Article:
2019 WNBA season

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2019 WNBA season
LeagueWomen's National Basketball Association
SportBasketball
DurationMay 24 – September 8
Number of games34 per team
Number of teams12
TV partner(s)ABC, ESPN, ESPN2, NBA TV, CBSSN
Top draft pickJackie Young
Picked byLas Vegas Aces
WNBA seasons
2020 →

The 2019 WNBA season is the 23rd season of the Women's National Basketball Association (WNBA). The Seattle Storm are the defending champions. The regular season began on May 24, with the Atlanta Dream hosting the Dallas Wings and the New York Liberty hosting the Indiana Fever.

2019 WNBA draft[edit]

The Las Vegas Aces had the first pick in the 2019 WNBA draft on April 10, marking the third straight draft in which the franchise won the lottery for the top pick.[1][2] With the top pick, the Aces selected Jackie Young from Notre Dame. The draft was televised nationally on the ESPN networks (Round 1 on ESPN2, Rounds 2 and 3 on ESPNU).

Rule changes[edit]

The WNBA Board of Governors approved two rule changes at their November 15, 2018 meeting that would go into effect during the 2019 season.[3]

  1. The "Clear Path Foul Rule" was simplified to establish "bright line" standards based on a player's positioning.
  2. The definition of a "Hostile Act" was expanded for purposes of instant replay.

Media coverage[edit]

On April 22, 2019, CBS Sports Network announced a multi-year deal with the league to broadcast 40 games a season starting in May 2019.

Transactions[edit]

Retirement[edit]

  • On February 26, 2019 Monique Currie announced her retirement via Instagram. Currie retired to pursue a career with Nike.[6]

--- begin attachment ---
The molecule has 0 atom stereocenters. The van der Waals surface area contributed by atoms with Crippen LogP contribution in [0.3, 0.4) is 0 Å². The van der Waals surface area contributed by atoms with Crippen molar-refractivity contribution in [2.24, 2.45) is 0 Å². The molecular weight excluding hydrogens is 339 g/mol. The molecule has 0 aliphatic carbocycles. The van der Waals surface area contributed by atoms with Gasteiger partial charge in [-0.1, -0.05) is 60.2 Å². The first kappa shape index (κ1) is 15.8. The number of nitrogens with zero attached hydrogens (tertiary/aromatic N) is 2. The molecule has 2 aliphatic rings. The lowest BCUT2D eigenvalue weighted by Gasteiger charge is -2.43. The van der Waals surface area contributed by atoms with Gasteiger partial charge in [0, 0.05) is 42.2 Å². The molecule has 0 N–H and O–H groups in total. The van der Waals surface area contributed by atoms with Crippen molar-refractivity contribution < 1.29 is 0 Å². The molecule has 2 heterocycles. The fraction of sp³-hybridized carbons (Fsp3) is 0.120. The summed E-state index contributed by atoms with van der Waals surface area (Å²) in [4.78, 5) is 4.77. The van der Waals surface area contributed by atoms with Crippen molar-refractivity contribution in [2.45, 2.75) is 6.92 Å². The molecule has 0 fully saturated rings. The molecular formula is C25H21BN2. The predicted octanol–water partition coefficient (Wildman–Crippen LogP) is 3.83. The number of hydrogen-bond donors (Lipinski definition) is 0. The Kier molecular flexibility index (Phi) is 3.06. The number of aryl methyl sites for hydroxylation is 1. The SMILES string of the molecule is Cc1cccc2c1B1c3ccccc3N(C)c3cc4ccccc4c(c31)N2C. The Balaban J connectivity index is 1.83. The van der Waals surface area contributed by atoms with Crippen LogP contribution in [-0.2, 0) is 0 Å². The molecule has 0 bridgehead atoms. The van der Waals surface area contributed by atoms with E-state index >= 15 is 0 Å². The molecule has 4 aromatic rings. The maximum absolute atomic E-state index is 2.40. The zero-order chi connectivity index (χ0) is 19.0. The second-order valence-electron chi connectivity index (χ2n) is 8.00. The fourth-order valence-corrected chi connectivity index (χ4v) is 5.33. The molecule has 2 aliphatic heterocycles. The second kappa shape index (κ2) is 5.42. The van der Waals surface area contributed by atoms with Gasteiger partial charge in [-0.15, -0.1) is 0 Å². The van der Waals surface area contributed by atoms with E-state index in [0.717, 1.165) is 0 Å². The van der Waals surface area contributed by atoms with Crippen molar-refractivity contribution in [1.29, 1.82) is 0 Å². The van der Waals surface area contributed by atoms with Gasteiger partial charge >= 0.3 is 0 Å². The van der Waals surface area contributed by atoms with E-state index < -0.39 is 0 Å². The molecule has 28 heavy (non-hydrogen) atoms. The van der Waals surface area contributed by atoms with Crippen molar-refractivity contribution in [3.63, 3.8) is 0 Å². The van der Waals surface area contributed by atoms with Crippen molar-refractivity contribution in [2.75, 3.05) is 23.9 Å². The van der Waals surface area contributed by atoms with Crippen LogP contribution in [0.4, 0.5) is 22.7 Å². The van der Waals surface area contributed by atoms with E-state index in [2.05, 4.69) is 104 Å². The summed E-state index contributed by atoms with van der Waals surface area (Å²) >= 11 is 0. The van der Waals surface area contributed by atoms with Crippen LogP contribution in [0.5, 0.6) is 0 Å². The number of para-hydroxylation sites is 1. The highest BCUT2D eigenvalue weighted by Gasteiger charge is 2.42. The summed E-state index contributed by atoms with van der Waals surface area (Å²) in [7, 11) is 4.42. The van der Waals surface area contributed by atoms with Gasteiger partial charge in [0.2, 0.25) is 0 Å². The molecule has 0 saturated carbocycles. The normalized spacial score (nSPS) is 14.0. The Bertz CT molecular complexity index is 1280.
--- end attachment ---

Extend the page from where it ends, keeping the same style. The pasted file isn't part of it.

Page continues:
Free agency[edit]

Free agency negotiations began on January 15, 2019, with the signing period starting on February 1, 2019.[8]

Coaching changes[edit]

Off-season
Team 2018 season 2019 season Reference
Chicago Sky Amber Stocks James Wade [9] [10]
Dallas Wings Taj McWilliams-Franklin (Interim) Brian Agler [11]
Los Angeles Sparks Brian Agler Derek Fisher [12] [13]

Administration[edit]

  • On June 17, Cathy Engelbert became the first Commissioner of the WNBA (previous top administrators had been titled "President"). She had previously served as CEO of the U.S. member firm of the international professional services firm Deloitte.[14]

Arena changes[edit]

Regular season[edit]

All-Star Game[edit]

July 27, 2019

Standings[edit]

Source:[19]

# Eastern Conference W L PCT GB Home Road Conf.
1 Connecticut Sun 9 2 .818 6–0 3–2 5–1
2 Washington Mystics 7 3 .700 1.5 3–1 4–2 4–2
3 Chicago Sky 6 3 .667 2 4–1 2–2 3–2
4 Indiana Fever 5 6 .455 4 2–3 3–3 3–3
5 New York Liberty 3 7 .300 5.5 2–4 1–3 0–4
6 Atlanta Dream 2 7 .222 6 2–4 0–3 1–4
# Western Conference W L PCT GB Home Road Conf.
1 Seattle Storm 7 4 .636 4–0 3–4 3–1
2 Las Vegas Aces 5 4 .556 1 3–2 2–2 3–1
3 Minnesota Lynx 5 5 .500 1.5 4–3 1–2 3–3
4 Los Angeles Sparks 4 6 .400 2.5 1–2 3–4 2–3
5 Phoenix Mercury 3 5 .375 2.5 2–1 1–4 2–4
6 Dallas Wings 2 6 .250 3 2–2 0–4 1–2

Notes

(#) – Conference Standing, Playoff Seeds shown to the right of team name
x – Qualified for playoffs
e – Eliminated from playoffs

Statistical leaders[edit]

The following shows the leaders in each statistical category during the 2019 regular season. Statistics current through games played June 23, 2019.[20] [21]

Schedule[edit]

2019 WNBA preseason
2019 WNBA regular season
2019 WNBA postseason

Playoffs[edit]

Season award winners[edit]

Player of the Week Award[edit]

Player of the Month Award[edit]

Rookie of the Month Award[edit]

Coach of the Month Award[edit]

Postseason awards[edit]

Coaches[edit]

Eastern Conference[edit]

Team Head coach Previous job Years with team Record with team Playoff Appearances Finals Appearances WNBA Championships
Atlanta Dream Nicki Collen Connecticut Sun (assistant) 1 23-11 1 0 0
Chicago Sky James Wade UMMC Ekaterinburg (assistant) 0 0–0 0 0 0
Connecticut Sun Curt Miller Los Angeles Sparks (assistant) 3 56–46 2 0 0
Indiana Fever Pokey Chatman Chicago Sky 2 15–53 0 0 0